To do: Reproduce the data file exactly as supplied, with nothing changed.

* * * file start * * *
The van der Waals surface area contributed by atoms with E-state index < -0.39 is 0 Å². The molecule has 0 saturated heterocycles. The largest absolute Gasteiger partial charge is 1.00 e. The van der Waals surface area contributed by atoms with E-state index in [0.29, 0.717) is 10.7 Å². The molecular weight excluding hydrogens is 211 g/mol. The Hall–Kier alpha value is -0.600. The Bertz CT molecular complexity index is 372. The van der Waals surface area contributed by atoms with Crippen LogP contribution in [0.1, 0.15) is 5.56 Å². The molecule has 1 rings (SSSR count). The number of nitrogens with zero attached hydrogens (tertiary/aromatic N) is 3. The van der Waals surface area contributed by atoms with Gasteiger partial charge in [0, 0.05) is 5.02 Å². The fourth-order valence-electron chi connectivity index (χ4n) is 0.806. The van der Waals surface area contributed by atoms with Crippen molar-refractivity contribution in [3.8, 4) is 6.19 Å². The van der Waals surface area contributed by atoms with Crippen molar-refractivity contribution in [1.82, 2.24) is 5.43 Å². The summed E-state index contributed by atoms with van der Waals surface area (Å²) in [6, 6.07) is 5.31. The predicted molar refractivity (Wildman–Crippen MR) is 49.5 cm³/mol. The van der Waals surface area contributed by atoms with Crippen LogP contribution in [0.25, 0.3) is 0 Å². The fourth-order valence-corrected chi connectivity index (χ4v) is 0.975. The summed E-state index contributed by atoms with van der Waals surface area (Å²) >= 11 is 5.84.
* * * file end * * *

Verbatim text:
The van der Waals surface area contributed by atoms with E-state index < -0.39 is 0 Å². The molecule has 0 saturated heterocycles. The largest absolute Gasteiger partial charge is 1.00 e. The van der Waals surface area contributed by atoms with E-state index in [0.29, 0.717) is 10.7 Å². The molecular weight excluding hydrogens is 211 g/mol. The Hall–Kier alpha value is -0.600. The Bertz CT molecular complexity index is 372. The van der Waals surface area contributed by atoms with Crippen LogP contribution in [0.1, 0.15) is 5.56 Å². The molecule has 1 rings (SSSR count). The number of nitrogens with zero attached hydrogens (tertiary/aromatic N) is 3. The van der Waals surface area contributed by atoms with Gasteiger partial charge in [0, 0.05) is 5.02 Å². The fourth-order valence-electron chi connectivity index (χ4n) is 0.806. The van der Waals surface area contributed by atoms with Crippen molar-refractivity contribution in [3.8, 4) is 6.19 Å². The van der Waals surface area contributed by atoms with Crippen molar-refractivity contribution in [1.82, 2.24) is 5.43 Å². The summed E-state index contributed by atoms with van der Waals surface area (Å²) in [6, 6.07) is 5.31. The predicted molar refractivity (Wildman–Crippen MR) is 49.5 cm³/mol. The van der Waals surface area contributed by atoms with Crippen LogP contribution in [0.25, 0.3) is 0 Å². The fourth-order valence-corrected chi connectivity index (χ4v) is 0.975. The summed E-state index contributed by atoms with van der Waals surface area (Å²) >= 11 is 5.84.